Jointly funded by Company Directors and the Australian Government, the awards are part of the broader Board Diversity Scholarship program that allows high-performing women across Australia to complete Company Directors’ courses. Recipients will also receive 12-months membership of Company Directors and a $2000 contribution towards travel expenses.
More than 300 women from rural and remote areas in all states and territories applied for the program, with the 30 recipients selected based on their experience and leadership potential by a committee of representatives from Company Directors and the Australian Government’s Office for Women.
“The calibre of applicants shows the depth of skill that exists outside our major metropolitan areas. The recipients – who reside in areas from Alice Springs to Mt Isa, Broome and Bourke – all have a strong commitment to their communities and a desire to apply the highest standard of governance to local organisations,” said John Colvin, chief executive of Company Directors.
Beef sector stakeholders to receive one of the scholarships included Josie Angus, from Kimberley Cattle Co, Clermont. Click here to access full list
Statistics compiled by Company Directors show that in recent years the number of women on Australia’s top boards has grown from 8pc in 2008 to 18pc by July this year.
Rod winds up 40 years in agri-finance
Rod Kelly, a popular 40 year-veteran in the agri-finance industry and long-standing advocate of Queensland agribusiness, is to retire from banking after an illustrious career supporting regional and rural Australia.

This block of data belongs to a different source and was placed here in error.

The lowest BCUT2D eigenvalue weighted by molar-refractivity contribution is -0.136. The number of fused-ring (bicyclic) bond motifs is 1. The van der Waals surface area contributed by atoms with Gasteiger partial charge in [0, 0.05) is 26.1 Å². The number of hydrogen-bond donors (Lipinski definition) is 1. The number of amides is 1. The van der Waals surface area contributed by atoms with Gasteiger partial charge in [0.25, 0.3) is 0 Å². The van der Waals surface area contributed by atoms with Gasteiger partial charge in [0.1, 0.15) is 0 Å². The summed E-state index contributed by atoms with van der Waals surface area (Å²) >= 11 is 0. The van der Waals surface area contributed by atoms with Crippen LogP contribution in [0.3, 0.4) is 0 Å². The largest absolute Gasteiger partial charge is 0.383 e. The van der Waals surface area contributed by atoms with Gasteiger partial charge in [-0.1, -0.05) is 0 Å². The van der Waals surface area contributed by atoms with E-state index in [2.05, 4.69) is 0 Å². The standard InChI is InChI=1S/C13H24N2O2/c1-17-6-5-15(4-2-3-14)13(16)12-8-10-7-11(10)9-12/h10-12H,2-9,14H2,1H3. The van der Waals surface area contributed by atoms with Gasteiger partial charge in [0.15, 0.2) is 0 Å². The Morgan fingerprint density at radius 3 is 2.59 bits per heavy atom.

Currently Westpac’s state manager of agribusiness for Queensland, Rod began his banking career as a branch office assistant at Warwick when he joined the Bank of New South Wales, in March, 1975. He progressively rose through the ranks, taking on a variety of roles that has seen him serve both the bank and state in senior representative positions.
As well as running a business that has stretched from Cape York to Warwick, Rod has also played a major part in helping Queensland recover from a series of major disasters including Cyclones Larry and Yasi and the devastating floods of 2011 and 2013.
Outside of banking, Rod has sat on a State Ministerial Committee, is a current member of the executive committee of the Queensland Rural Press Club, and is a graduate of the Australian Rural Leadership Program.
He will take long service leave in October and will then formally retire next March on his 40th anniversary of joining the bank.
Honours for DAFF staff
Two Queensland DAFF staff have recently been acknowledged for achievement and community contribution.